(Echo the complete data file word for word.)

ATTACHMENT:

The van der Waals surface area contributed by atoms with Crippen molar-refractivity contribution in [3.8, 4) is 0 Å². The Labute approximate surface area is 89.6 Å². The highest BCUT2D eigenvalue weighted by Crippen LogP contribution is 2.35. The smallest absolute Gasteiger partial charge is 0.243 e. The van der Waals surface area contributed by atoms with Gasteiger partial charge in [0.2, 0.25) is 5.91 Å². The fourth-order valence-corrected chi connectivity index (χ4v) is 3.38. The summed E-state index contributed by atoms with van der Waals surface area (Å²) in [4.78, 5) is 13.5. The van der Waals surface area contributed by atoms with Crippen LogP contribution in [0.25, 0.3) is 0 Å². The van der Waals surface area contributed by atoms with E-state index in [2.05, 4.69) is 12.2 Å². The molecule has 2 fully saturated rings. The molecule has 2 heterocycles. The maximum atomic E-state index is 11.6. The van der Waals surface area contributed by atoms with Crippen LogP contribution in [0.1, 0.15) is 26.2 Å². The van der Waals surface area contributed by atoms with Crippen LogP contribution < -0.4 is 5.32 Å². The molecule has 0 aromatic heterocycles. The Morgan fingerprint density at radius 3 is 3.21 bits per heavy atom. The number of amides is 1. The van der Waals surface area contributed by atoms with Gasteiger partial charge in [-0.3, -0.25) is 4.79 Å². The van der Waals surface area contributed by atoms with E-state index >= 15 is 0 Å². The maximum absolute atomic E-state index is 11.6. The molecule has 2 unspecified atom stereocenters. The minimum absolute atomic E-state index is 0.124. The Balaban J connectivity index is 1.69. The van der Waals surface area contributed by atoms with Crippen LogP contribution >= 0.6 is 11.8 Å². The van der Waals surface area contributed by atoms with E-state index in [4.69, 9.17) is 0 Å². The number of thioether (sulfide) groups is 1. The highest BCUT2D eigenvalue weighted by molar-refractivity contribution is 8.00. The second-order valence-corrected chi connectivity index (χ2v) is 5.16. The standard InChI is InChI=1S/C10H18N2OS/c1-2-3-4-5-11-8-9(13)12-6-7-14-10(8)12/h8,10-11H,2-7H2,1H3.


The van der Waals surface area contributed by atoms with Crippen molar-refractivity contribution in [3.8, 4) is 0 Å². The Labute approximate surface area is 89.6 Å². The highest BCUT2D eigenvalue weighted by Crippen LogP contribution is 2.35. The smallest absolute Gasteiger partial charge is 0.243 e. The van der Waals surface area contributed by atoms with Gasteiger partial charge in [0.2, 0.25) is 5.91 Å². The fourth-order valence-corrected chi connectivity index (χ4v) is 3.38. The summed E-state index contributed by atoms with van der Waals surface area (Å²) in [4.78, 5) is 13.5. The van der Waals surface area contributed by atoms with Crippen LogP contribution in [0.25, 0.3) is 0 Å². The van der Waals surface area contributed by atoms with E-state index in [2.05, 4.69) is 12.2 Å². The molecule has 2 fully saturated rings. The molecule has 2 heterocycles. The maximum atomic E-state index is 11.6. The van der Waals surface area contributed by atoms with Crippen LogP contribution in [0.1, 0.15) is 26.2 Å². The van der Waals surface area contributed by atoms with Crippen LogP contribution < -0.4 is 5.32 Å². The molecule has 0 aromatic heterocycles. The Morgan fingerprint density at radius 3 is 3.21 bits per heavy atom. The number of amides is 1. The van der Waals surface area contributed by atoms with Gasteiger partial charge in [-0.3, -0.25) is 4.79 Å². The van der Waals surface area contributed by atoms with E-state index >= 15 is 0 Å². The maximum absolute atomic E-state index is 11.6. The molecule has 2 unspecified atom stereocenters. The minimum absolute atomic E-state index is 0.124. The Balaban J connectivity index is 1.69. The van der Waals surface area contributed by atoms with Crippen LogP contribution >= 0.6 is 11.8 Å². The van der Waals surface area contributed by atoms with E-state index in [4.69, 9.17) is 0 Å². The number of thioether (sulfide) groups is 1. The highest BCUT2D eigenvalue weighted by molar-refractivity contribution is 8.00. The second-order valence-corrected chi connectivity index (χ2v) is 5.16. The standard InChI is InChI=1S/C10H18N2OS/c1-2-3-4-5-11-8-9(13)12-6-7-14-10(8)12/h8,10-11H,2-7H2,1H3.